So, in case you didn’t get it from this post, Strawberry Peak sucks.

 

 

Bertha Peak

Trailhead701 Blue Bird Ln, Fawnskin, CA 92333
Length: 6.8 miles RT
Elevation Gain: 1325 ft.
Difficulty: Moderate
Total time: 2.5 hrs
Dogs: Yes, on leash
Parking: There is parking lot with bathrooms. You’ll need an adventure pass which you can get at the rangers station or any sporting goods store.

Last Saturday @ill_profe and I had planned to hike Sugar Loaf in Big Bear but there was some event going on where cars were lined up the streets and bouncy houses were at the trailhead and we were like, yeaaaaahhhhh passssss.

Since we’d made the drive out I racked my brain for an alternate and came up with the very memorable name of Bertha Peak, named after Phineaus H. Bertha, discoverer of mumus.

Bertha Peak starts from the Cougar Crest trailhead. When you come to the fork in the road, continue to the left.

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You will begin to meander through a forest that is rather fairy tale like.

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You’ll climb steadily, but gently, and if you get tired there’s like 1,000 benches for you to sit on and enjoy the views.

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Seriously, guys. I’ve never seen so many benches on a trail. Benches to the left of you, benches to the right of you. There was a sale on benches and EVERYONE GETS A BENCH!

Also, on the way up we saw a bunch of cairns which we kicked down while shouting “LEAVE NO TRAAAAAAACCEEE.”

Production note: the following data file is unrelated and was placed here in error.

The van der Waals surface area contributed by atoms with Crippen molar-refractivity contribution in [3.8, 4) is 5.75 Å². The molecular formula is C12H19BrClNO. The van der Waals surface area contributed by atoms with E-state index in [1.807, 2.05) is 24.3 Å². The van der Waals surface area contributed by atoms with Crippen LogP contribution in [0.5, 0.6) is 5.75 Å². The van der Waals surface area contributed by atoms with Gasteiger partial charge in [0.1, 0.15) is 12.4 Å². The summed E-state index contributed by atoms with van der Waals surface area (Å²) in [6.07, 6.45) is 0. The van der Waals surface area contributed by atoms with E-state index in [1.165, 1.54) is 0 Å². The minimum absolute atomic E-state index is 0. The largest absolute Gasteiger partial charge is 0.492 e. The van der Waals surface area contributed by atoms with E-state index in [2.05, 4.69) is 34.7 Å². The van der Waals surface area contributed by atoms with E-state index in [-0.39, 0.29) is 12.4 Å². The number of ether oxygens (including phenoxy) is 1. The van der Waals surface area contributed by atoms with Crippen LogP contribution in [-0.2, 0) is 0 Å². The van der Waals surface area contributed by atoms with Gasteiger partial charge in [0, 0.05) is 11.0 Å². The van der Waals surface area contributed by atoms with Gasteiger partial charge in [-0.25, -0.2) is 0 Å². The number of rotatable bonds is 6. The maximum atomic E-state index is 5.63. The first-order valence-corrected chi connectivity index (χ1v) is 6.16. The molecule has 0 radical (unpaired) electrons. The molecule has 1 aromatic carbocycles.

Look, I’m a big fan of cairns when they’re marking a trail (sorry Sierra Club) but when they’re just hanging out there because someone was bored and serve no purpose I kick ’em down so they don’t contribute to soil erosion and encourage others to leave stuff they shouldn’t. You may find this overkill and say “Oh, come on Kristin, you’re just being a prude, let people have their dumb rock stacks” to which I say ::insert emoji shrug::

Anyway, there’s not a lot of opportunity to get lost on this trail so just keep on heading up. At some point you’ll see some towers in the distance, and that’s Bertha peak. You’ll come to a juncture where the PCT splits off but there’s a sign letting you know Bertha is a-that-away (right… it’s to the right. Go to the right, because that’s where it is.)

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This is where this fairly gentle trail starts getting real. It becomes a fire road but a fairly steep fire road. I mean, not like Cactus to Clouds steep, but steep enough to where you go “Boy howdy, this is kinda steep.”

Apparently, you’ve also stepped into a time warp where people say things like “Boy Howdy.”

Annnnyway, at one point on the fire road, you’ll see a track off to the right. You can take that up if you want a slightly more strenuous trek, or just stay on the fire road. Eventually you’ll make it to the top for some amazing views of the lake

 

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There are also some buildings up there you can walk around for alternate views of the area. You might also find a guy up there stacking rocks out of boredom and think “when he leaves Imma kick those suckers down.”

Or maybe that’s just me.

When you’re done, go back the way you came.

All in all Bertha Peak was a great backup to the trail we were originally planning on doing. I especially recommend it as an introduction to elevation training.

Or carin kicking.